|By Tony Wong
||November 17, 2005
If you're going to tackle big business, it pays to start at the top.
Activist-director Robert Greenwald takes on the world's largest corporation in Wal-Mart: The High Cost Of Low Price in a damning documentary that will make you think twice about where you buy cheap underwear.
Don't expect any Michael Moore-style publicity stunts here. Nor will you find Greenwald eating super-sized burger meals to prove a point. The director lets his subjects do the talking - which is just fine, since they are mostly former Wal-Mart employees, many of them high-ranking insiders with disturbing stories to tell.
The Wal-Mart universe painted by Greenwald is grimly Dickensian, supported on the backs of what seems to be an underworld of Tiny Tim clerks barely eking out a subsistence living.
Wal-Mart's "plantation capitalism," as one observer puts it, of unpaid overtime, stingy benefits and the use of poorly paid labour shows capitalism at the height of its powers - and the potential for abuse.
Weldon Nicholson, Wal-Mart manager for 17 years, says he was the ultimate store soldier until his conscience got to him and he quit. His job was to systematically force out workers suspected of union activity. Other Wal-Mart employees accuse the corporation of shaving hours off employee time cards and playing hardball with towns that opposed Wal-Mart projects.
Jim Bill Lynn, a former global services operations manager for Wal-Mart whose job was to certify factories in Central America, says over the course of his inspections he saw workers earning pitiful wages while locked inside plants without drinking water, and forced to work until released by management.
Lynn says after his first inspection, he went back to his hotel room and wept.
A lot of the material isn't new: Wal-Mart shares haven't had a stellar year, one reason being that the retailer has been the target of a host of lawsuits, alleging everything from environmental, to labour and health and safety violations. But no one has managed to put it together this comprehensively.
Corporations as evil empires sticking it to humanity in their quest for profit and world market domination is already a thoroughly mined genre. It took Michael Moore's 1989 breakthrough Roger&Me to reveal not only was there an audience for the documentary as polemic on the perils of corporatization, but box office to be reaped as well. Following in the footsteps of Moore, Morgan Spurlock sparred with McDonald's in Super Size Me.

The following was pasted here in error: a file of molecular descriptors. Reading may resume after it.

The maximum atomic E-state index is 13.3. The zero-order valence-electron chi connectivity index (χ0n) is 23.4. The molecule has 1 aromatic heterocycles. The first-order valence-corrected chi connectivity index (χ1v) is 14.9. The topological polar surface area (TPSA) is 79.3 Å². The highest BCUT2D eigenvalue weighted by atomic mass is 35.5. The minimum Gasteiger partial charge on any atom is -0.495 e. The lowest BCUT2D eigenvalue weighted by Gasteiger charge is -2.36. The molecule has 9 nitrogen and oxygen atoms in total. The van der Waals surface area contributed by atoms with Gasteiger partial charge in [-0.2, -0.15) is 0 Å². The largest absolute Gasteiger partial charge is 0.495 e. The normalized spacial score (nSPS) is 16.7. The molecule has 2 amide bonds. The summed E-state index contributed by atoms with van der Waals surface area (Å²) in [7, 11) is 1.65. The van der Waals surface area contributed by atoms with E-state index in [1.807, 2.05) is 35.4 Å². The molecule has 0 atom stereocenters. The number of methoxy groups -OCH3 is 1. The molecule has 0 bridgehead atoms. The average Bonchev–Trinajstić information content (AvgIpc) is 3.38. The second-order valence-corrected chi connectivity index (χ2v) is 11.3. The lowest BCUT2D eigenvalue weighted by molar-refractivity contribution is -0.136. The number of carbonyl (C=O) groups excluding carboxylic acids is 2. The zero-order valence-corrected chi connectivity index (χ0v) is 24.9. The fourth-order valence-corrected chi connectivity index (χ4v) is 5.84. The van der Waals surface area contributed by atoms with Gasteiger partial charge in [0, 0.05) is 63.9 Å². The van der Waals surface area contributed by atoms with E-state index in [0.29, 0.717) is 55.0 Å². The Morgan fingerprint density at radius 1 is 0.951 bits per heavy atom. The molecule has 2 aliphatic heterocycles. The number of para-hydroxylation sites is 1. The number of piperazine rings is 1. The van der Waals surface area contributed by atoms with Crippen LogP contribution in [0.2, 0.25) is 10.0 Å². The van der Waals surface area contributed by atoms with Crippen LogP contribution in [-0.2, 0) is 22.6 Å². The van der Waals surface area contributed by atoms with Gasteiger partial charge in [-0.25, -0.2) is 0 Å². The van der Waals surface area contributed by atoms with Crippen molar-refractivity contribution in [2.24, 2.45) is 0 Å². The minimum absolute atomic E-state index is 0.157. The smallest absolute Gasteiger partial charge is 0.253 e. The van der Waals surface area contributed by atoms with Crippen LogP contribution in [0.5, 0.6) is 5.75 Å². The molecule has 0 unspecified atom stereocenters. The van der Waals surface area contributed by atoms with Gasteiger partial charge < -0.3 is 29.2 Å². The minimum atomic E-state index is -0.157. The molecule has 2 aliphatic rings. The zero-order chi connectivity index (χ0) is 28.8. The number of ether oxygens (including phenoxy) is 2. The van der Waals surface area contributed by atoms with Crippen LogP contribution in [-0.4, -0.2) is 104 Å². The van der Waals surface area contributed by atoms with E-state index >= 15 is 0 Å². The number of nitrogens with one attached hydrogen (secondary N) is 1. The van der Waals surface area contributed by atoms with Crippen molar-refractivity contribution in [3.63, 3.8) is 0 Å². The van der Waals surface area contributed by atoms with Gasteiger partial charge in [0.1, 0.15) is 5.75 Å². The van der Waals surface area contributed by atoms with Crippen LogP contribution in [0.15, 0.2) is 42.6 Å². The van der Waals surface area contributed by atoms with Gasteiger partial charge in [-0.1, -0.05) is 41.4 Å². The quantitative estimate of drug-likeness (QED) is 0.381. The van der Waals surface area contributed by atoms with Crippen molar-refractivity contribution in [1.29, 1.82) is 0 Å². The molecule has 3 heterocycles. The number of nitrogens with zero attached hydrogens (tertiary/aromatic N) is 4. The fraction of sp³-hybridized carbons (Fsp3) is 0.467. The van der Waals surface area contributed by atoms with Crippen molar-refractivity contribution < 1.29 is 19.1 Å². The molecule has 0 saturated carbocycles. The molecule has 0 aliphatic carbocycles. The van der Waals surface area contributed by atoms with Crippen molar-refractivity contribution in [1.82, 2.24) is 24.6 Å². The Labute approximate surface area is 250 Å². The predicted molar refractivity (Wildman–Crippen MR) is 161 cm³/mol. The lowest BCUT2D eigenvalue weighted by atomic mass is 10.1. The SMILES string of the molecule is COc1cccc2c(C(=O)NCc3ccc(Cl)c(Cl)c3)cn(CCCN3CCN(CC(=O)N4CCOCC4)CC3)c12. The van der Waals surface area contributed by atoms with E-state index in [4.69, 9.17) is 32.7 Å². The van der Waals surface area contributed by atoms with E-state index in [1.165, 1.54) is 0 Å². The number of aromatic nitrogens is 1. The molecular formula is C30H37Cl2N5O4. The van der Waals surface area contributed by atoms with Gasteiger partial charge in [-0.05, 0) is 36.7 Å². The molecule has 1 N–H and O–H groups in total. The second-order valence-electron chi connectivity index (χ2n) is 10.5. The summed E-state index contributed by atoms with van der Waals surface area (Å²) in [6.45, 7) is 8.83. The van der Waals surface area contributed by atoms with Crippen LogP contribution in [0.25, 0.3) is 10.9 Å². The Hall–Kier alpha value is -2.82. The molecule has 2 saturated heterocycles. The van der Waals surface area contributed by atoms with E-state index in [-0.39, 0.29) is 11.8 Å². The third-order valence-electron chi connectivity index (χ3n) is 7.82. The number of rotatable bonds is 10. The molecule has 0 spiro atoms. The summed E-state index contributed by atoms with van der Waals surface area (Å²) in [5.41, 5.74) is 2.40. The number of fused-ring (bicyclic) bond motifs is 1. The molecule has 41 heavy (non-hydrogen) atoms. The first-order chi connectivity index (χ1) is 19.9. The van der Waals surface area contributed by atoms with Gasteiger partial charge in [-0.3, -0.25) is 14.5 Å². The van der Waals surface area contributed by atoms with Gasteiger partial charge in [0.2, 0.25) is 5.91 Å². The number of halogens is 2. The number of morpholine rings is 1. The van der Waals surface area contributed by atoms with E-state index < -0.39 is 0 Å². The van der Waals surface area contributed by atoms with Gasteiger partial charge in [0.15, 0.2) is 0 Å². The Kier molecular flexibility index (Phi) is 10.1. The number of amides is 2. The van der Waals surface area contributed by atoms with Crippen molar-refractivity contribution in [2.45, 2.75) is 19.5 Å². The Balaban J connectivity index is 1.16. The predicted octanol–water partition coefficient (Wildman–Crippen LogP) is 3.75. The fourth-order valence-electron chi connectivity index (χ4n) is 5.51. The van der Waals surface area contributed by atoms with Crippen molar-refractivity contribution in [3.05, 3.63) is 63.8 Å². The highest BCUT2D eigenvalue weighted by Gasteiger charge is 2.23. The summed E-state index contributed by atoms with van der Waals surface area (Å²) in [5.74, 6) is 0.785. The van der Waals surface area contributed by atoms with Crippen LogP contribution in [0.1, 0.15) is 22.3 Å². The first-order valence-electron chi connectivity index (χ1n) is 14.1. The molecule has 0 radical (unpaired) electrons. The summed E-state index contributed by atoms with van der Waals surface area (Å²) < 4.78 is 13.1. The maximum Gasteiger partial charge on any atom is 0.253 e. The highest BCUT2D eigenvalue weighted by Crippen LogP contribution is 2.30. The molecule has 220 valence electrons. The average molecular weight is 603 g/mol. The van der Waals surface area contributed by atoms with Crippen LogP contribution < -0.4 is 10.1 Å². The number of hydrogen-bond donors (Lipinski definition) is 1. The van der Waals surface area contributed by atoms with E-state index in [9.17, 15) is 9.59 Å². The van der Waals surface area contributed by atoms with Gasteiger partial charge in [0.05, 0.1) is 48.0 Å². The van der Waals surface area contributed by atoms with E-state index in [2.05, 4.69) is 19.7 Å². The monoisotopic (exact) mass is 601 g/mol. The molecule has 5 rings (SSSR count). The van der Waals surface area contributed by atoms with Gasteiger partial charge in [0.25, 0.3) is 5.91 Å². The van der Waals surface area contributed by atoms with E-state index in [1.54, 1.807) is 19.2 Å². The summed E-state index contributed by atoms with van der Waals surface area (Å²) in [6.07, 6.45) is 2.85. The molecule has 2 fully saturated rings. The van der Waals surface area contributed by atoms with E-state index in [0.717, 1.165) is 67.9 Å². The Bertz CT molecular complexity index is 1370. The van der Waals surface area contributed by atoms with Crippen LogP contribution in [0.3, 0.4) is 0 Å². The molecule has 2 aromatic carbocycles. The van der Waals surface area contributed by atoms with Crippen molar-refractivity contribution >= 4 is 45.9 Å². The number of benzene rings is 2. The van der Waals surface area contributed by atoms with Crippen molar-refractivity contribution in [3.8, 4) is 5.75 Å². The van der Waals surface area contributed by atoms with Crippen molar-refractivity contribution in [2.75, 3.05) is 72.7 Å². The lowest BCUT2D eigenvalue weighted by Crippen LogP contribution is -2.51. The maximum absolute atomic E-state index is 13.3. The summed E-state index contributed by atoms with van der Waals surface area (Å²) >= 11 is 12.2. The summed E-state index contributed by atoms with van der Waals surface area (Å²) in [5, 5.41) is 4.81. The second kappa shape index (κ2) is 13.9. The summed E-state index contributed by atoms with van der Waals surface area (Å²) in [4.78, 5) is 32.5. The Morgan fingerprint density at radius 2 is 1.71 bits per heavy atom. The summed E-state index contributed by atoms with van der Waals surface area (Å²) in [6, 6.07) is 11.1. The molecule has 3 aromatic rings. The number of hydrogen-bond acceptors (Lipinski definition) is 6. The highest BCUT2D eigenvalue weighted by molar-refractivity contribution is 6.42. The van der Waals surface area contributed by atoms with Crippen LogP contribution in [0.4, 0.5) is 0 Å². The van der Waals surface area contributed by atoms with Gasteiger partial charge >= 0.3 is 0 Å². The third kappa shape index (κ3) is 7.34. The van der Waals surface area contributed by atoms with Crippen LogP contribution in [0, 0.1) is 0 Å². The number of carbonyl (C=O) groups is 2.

But while Moore decapitates his victims with a keen wit, Greenwald (Uncovered: The War On Iraq and Outfoxed: Rupert Murdoch's War On Journalism) is far more earnest, verging on being ham-handed. And while it's popular to use Wal-Mart as a punching bag these days, viewing its stores as retail Death Stars that cause nothing but economic devastation for small communities, the film does little to give a sense of balance. Wal-Mart CEO Lee Scott is shown talking about the Wal-Mart philosophy, but little is said about the billions that Wal-Mart puts back into the economy.
The company created more than 200,000 jobs in 2004 alone, and it has raised living standards by allowing families to afford more low-cost items. The Wal-Mart effect is of course, the stuff of business legend: One study touted by the corporation estimates that the average American household saves more than $2,000 annually because of the corporation's aggressive stance on lowering prices. And of course, Wal-Mart has hugely enriched shareholders the world over, in particular the Walton family, now worth collectively more than $100 billion.
What doesn't help is when CEO Scott is shown boasting about his $10 lunches and sharing hotel rooms with his fellow executives to lower costs when he took home more than $17 million last year. That's in comparison to the average Wal-Mart worker, who makes an average of $13,861 annually - less than $10 an hour, according to Greenwald.
Still, that's better than what Wal-Mart sub-contractors pay employees in Bangladesh or China, where workers average 17 cents an hour, according to one study.
Sensitive to the fact that the $1.8 million documentary could be crippling to the Christian, family loving image of the retailer, Wal-Mart has struck back at the filmmakers by putting together their own war room of spin doctors to respond to the film. The company has also been heavily promoting the documentary Why Wal-Mart Works: And Why That Makes Some People Crazy that presents the retailer in a more positive light.
Calling Greenwald's film an "error-ridden propaganda video," Wal-Mart says the documentary will have limited appeal beyond the "special interests" that Greenwald represents.
Wal-Mart is wrong.